Drawn from 26,000 packaged food and beverage products and hot drinks (excluding private label) across 26 countries across the world over one year, the data reveals the extent to which ethical labels have come to change the way the food we eat is marketed and perceived, sourced and manufactured.
It reveals that ethical labels on packaged food and drinks were worth a massive $794 billion (€709bn) worldwide last year.
“This is bigger than the whole market for health and wellness,” Euromonitor analyst and head of nutrition and ethical labels research, Ewa Hudson told FoodNavigator. “It’s not a small trend by any means.
The market research company looked at a total of 38 ethical labels, divided into three categories: people and values (which includes claims of clean label ingredients, locally sourced, and religious claims such as halal or kosher); environment and sustainability (including recycling, responsible forestry and sustainable trade and farming such as Fairtrade); and animal welfare (such as free-range, grass-fed, marine sustainability and vegetarian or vegan claims).
In the UK 45% of all packaged food, soft drinks and hot drinks bear at least one ethical label, and its value is set to rise by around $1.6bn (€1.47bn) between 2015 and 2020. In Germany, around 40% of surveyed products bore an ethical claim, compared to 37% for Italy and 27% for France.
For South Korea, this rises to a massive 64% and 60% for Indonesia.
The fastest growing claim in Western Europe is vegan / vegetarian which is set to grow by 13.9% over the next four years. This is followed by Rainforest Alliance-certified products. Certified sustainable palm oil will grow by 10.2% and ‘all natural’ claims by 6.9%.
The data also reveals just how rapidly the clean label movement – typified by claims such as ‘free from artificial flavours, colours or preservatives’ – has come to dominate. Currently worth around $165bn (€147bn). It is fast on the tail of well-established religious claims, such as kosher or halal, that are valued at $195bn (€174bn).
Which label is best for your product?
The most popular labels worldwide relate to recycling, local sourcing, religion (kosher, halal or other) and clean label. But how can companies know which label is best for their specific product? It depends on the country you are targeting, the category of food and the percentage uptake of the label.
“In Europe the market is very saturated and growth for packaged foods is limited so it’s important to know where the value is coming from,” Hudson said.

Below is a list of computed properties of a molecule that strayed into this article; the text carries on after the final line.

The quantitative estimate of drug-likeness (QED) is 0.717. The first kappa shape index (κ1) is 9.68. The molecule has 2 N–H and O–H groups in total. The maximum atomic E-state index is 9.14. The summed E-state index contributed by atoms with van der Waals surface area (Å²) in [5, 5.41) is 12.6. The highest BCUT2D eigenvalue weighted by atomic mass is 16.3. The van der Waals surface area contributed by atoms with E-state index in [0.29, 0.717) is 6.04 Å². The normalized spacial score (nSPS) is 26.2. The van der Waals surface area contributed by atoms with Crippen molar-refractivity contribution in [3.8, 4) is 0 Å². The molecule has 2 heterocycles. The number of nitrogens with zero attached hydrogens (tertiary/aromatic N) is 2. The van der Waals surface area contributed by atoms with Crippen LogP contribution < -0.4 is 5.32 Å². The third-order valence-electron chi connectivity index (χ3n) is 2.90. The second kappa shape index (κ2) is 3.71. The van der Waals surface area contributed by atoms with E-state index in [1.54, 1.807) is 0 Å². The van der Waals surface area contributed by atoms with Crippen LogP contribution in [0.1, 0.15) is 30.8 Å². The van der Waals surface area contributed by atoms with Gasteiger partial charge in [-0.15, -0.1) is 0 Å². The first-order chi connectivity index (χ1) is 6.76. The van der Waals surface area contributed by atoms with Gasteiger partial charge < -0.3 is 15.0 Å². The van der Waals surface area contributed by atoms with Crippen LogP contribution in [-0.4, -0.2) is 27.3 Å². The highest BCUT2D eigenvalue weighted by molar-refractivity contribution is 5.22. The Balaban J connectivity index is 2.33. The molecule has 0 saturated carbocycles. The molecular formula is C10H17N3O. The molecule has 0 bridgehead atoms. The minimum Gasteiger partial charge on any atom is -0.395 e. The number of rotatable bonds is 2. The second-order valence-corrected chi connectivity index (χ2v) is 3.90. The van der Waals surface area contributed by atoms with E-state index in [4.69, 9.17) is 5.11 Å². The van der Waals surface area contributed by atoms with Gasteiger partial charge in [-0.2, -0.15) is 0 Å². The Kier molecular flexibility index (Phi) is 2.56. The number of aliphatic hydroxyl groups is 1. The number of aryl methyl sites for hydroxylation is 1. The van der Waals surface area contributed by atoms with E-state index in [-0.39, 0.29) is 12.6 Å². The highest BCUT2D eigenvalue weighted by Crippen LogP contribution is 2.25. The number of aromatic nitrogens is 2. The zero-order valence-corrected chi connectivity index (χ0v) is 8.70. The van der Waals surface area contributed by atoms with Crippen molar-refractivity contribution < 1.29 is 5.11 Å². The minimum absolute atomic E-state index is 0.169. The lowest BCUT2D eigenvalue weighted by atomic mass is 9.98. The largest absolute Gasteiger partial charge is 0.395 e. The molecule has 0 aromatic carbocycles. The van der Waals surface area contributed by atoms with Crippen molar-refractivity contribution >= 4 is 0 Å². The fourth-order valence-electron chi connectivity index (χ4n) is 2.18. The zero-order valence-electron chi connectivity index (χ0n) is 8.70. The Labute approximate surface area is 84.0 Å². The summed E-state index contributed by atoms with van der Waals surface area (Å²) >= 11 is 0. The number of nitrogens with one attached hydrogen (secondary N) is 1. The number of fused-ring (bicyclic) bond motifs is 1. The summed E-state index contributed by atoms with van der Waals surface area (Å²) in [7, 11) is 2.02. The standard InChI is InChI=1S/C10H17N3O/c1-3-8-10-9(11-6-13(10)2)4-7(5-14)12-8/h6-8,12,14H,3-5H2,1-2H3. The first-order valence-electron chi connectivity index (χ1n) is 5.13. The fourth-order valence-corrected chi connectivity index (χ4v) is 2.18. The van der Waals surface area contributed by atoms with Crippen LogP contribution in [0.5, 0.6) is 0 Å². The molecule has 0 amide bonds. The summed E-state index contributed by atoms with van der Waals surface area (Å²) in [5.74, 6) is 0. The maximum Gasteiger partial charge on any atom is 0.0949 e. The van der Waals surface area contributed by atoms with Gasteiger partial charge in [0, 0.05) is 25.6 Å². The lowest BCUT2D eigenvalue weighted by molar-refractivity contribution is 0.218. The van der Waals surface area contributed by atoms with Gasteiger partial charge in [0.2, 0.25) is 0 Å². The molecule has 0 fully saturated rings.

Manufacturers want to choose a label that is niche enough to differentiate them from other competitor brands but that will still hold appeal with a broad base of consumers.
For chocolate manufacturers in the UK, for instance, vegan and Rainforest Alliance-certified products are set to see the fastest growth rates (8.7% and 6.5% respectively) but Fairtrade will generate much greater absolute growth - worth $154.5 million (€138 m) by 2020 according to the passport data - and is therefore the label to go for.
In France, on the other hand, Fairtrade is forecast to experience a decrease in retail value, falling from $103.6m (€92.5m) to $92.2m (€82.3m). Manufacturers would be better investing in a UTZ certification,
according to the data, which will rise from $431.1 m (€384.8) to $441.2 m (€394m).
Meanwhile US confectionery brands may prefer to invest in natural claims which offer the greatest competitive advantage even though kosher is bigger in terms of retail value.
“[The figures] show that if you want to target the US market being kosher certified is nearly a necessity,” said Hudson - it offers little in the way of differentiation in a country where the kosher market is 18 times bigger than Israel’s.
Sometimes adding the right ethical label can make a big difference for relatively little input – such as in the case British bread manufacturer Kingsmill. Euromonitor ethical label analyst Alan Rownan said: “They realised they didn’t have to make any major reformulations to get halal certification so went through a third party certifier, added the claim on their pack and saw a big rise in demand, especially for a traditional category that’s quite stagnant.”
So are we getting to the point where the market has become saturated with ethical labels and the situation has done an about turn where they no longer differentiate?
“It depends how you look at it, companies are responding to a demand from consumers. Certainly lots of labels on a product could take up a lot of space and get very crowded and it will certainly take some attention away from health claims.”